• Project management skills

Field Trip

As a highly practical Masters course, it offers also the opportunity for students to gain hands-on experience in the use of field equipment and the collection of ground truth data to support the interpretation and analysis of remote sensing and GIS datasets. This will allow you to covert the academic theory of research and data collection into the proven know-how of experience.

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The Remote Sensing and Geographic Information Systems Master of Science Program at UAE University is the first of its kind in the region. Read more
The Remote Sensing and Geographic Information Systems Master of Science Program at UAE University is the first of its kind in the region. It is designed to provide you with the theoretical background and practical skills to start or advance your career in remote sensing and GIS. Our curriculum has been specifically developed to suit students from diverse academic backgrounds and professional occupations. No prior remote sensing or GIS experience is required to excel in the program. (Total credit hours is 30 for theses and 34 for no-theses). For more details on this program, click here: http://www.chss.uaeu.ac.ae/en/rsgis/index.shtml

Program Objectives

‌•Discuss the theoretical background and practical skills for a career in Remote Sensing or GIS.
‌•Identify the recent advances in Remote Sensing, GIS and GNSS relating that with scientific research and its role in the society.
‌•Apply analytical and spatial thinking skills needed for successful use of remote sensing and GIS in solving spatial problems.

Program Learning Outcomes

‌•Upon successful completion of this program, students will be able to:
‌•Discuss the theoretical principles of remote sensing and GIS and their role in modeling and solving environmental, urban and social issues.
‌•Recognize advanced analysis and interpretation skills needed in remote sensing and GIS.
‌•Apply practical remote sensing and GIS procedures for assessing and solving environmental, urban, geologic and societal problems.
‌•Communicate remote sensing and GIS related ideas and results both orally and in writing.
‌•Develop remote sensing and GIS project management, team work and leadership skills.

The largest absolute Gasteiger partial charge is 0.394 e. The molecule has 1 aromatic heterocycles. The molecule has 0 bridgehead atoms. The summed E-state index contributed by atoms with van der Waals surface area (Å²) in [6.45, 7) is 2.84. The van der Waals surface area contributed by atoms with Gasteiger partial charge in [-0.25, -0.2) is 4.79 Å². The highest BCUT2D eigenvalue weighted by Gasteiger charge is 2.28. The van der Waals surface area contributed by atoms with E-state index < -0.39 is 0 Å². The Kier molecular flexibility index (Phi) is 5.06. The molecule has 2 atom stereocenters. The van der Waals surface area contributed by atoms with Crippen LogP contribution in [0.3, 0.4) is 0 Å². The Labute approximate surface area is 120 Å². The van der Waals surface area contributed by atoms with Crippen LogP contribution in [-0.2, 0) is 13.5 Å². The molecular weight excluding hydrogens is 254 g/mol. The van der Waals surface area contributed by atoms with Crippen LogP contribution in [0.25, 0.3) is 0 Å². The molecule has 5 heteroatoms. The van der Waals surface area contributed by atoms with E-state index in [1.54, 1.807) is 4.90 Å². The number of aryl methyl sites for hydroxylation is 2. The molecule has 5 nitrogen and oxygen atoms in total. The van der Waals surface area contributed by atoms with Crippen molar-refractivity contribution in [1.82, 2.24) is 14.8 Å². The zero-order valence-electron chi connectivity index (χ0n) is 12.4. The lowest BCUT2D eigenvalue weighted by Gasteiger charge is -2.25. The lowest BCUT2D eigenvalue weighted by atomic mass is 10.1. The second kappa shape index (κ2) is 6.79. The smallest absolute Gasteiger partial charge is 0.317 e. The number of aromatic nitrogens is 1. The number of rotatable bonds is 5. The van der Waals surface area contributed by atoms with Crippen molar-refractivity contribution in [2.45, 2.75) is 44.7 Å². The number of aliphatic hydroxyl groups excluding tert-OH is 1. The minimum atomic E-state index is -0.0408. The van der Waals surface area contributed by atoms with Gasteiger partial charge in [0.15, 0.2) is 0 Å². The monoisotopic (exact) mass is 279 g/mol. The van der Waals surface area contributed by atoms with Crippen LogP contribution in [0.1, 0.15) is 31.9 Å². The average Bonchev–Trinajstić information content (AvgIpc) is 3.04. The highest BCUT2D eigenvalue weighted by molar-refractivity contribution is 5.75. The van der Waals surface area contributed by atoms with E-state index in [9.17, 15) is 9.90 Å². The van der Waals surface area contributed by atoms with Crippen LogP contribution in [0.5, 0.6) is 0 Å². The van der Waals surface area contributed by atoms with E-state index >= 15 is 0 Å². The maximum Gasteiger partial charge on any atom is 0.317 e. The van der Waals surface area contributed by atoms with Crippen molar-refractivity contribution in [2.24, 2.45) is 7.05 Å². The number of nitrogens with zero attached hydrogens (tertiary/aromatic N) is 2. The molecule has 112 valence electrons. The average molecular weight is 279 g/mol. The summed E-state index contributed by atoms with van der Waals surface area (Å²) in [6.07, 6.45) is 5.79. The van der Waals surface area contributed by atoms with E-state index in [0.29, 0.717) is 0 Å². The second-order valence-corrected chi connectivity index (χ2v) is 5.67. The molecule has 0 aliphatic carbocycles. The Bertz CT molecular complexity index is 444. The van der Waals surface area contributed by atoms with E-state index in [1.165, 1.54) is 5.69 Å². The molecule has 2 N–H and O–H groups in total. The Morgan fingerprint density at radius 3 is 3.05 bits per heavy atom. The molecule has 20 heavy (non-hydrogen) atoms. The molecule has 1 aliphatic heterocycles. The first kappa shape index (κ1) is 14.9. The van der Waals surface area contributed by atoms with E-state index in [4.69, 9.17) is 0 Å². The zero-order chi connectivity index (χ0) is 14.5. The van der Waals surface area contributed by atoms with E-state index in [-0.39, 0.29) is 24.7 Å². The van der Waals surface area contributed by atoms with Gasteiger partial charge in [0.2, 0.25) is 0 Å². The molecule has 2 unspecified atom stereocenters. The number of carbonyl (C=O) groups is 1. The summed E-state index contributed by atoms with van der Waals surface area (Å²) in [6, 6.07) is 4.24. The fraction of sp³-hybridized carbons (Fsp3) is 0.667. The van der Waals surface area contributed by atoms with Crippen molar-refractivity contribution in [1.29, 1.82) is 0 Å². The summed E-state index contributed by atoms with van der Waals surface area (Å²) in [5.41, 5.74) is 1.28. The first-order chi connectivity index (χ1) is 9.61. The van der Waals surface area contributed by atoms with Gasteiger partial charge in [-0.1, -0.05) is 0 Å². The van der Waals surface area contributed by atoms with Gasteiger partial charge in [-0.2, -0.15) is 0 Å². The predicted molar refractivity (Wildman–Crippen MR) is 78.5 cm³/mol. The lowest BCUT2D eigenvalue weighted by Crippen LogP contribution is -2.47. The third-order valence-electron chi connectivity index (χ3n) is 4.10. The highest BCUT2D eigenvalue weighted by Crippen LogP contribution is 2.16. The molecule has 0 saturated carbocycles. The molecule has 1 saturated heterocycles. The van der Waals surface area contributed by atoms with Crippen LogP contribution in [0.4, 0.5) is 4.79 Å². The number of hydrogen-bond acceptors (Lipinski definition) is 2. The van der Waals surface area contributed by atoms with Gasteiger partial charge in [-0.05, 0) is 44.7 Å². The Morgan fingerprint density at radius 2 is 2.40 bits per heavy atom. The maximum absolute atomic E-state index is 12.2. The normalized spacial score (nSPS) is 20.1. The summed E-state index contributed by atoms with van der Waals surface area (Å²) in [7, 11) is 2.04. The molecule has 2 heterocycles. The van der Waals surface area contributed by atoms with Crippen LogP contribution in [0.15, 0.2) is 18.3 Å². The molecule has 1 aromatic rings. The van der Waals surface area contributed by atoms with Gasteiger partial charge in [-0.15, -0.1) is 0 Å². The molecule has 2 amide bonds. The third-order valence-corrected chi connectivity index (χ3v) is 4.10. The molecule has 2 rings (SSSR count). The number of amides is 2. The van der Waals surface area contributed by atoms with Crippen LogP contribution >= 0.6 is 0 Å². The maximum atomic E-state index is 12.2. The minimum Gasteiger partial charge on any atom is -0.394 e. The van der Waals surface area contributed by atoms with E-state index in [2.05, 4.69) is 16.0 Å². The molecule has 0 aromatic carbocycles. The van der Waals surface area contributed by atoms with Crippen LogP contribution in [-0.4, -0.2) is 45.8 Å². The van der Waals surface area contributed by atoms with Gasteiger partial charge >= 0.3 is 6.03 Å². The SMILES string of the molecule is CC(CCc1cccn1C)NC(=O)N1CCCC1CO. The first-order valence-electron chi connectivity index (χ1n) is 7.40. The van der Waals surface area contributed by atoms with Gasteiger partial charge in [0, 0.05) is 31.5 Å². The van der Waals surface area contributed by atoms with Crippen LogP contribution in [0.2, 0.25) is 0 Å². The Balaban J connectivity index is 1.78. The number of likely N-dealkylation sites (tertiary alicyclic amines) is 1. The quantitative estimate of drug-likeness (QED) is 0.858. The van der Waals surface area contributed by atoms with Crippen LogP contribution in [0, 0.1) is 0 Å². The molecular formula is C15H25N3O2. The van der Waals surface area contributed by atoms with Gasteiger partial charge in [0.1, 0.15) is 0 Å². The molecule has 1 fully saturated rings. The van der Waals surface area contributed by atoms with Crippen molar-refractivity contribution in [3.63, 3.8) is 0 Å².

‌•Produce scientific research related to the applications of remote sensing and GIS.

Program Structure

‌•Required Courses (18.00 hours)
‌•Principles of Remote Sensing
‌•Fundamentals of GIS
‌•Digital Image Processing in RS
‌•Spatial Analysis Using GIS
‌•Local & Web Based Services GIS
‌•Database Management Systems
‌•Seminar on Management Issues in RS&GIS
‌•Geo-Statistics

Elective Courses - 6CH for Thesis option and 12CH for Non-Thesis option (12.00 hours)

‌•Coastal Management
‌•Spatial Data Collection
‌•Advanced Remote Sensing
‌•Satellite Positioning
‌•Software Engineering for GIS
‌•Selected Topics
‌•Project Management
‌•Transport Applications of GIS
‌•Urban and Environmental Applications of Remote sensing and GIS
‌•Remote Sensing and GIS for Petroleum

Thesis or Capstone

Required Courses (Min CH:4 and Max CH:6) (6.00 hours)

‌•Capstone
‌•Thesis

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The degree is the leading Master's programme in remote sensing available in the UK. It offers the opportunity to study at an advanced level the ways in which remote sensing instruments in space and on aircraft may be used to collect environmental information about the Earth at a range of scales. Read more
The degree is the leading Master's programme in remote sensing available in the UK. It offers the opportunity to study at an advanced level the ways in which remote sensing instruments in space and on aircraft may be used to collect environmental information about the Earth at a range of scales.

Degree information

Students develop an all-round knowledge of remote sensing, including fundamental principles, current technological developments and applications to local, regional and global problems. They gain highly developed, marketable practical skills to enable them to take leading roles in academic, government and industrial sectors.

Students undertake modules to the value of 180 credits.

The programme consists of four core modules in term one (60 credits), four optional modules in term two (60 credits) and a research project in term three (60 credits). A Postgraduate Certificate (60 credits), full-time 12 weeks, flexible study up to two years is offered.

Core modules
-Analytical and Numerical Methods
-Scientific Computing
-Mapping Science
-Principles and Practice of Remote Sensing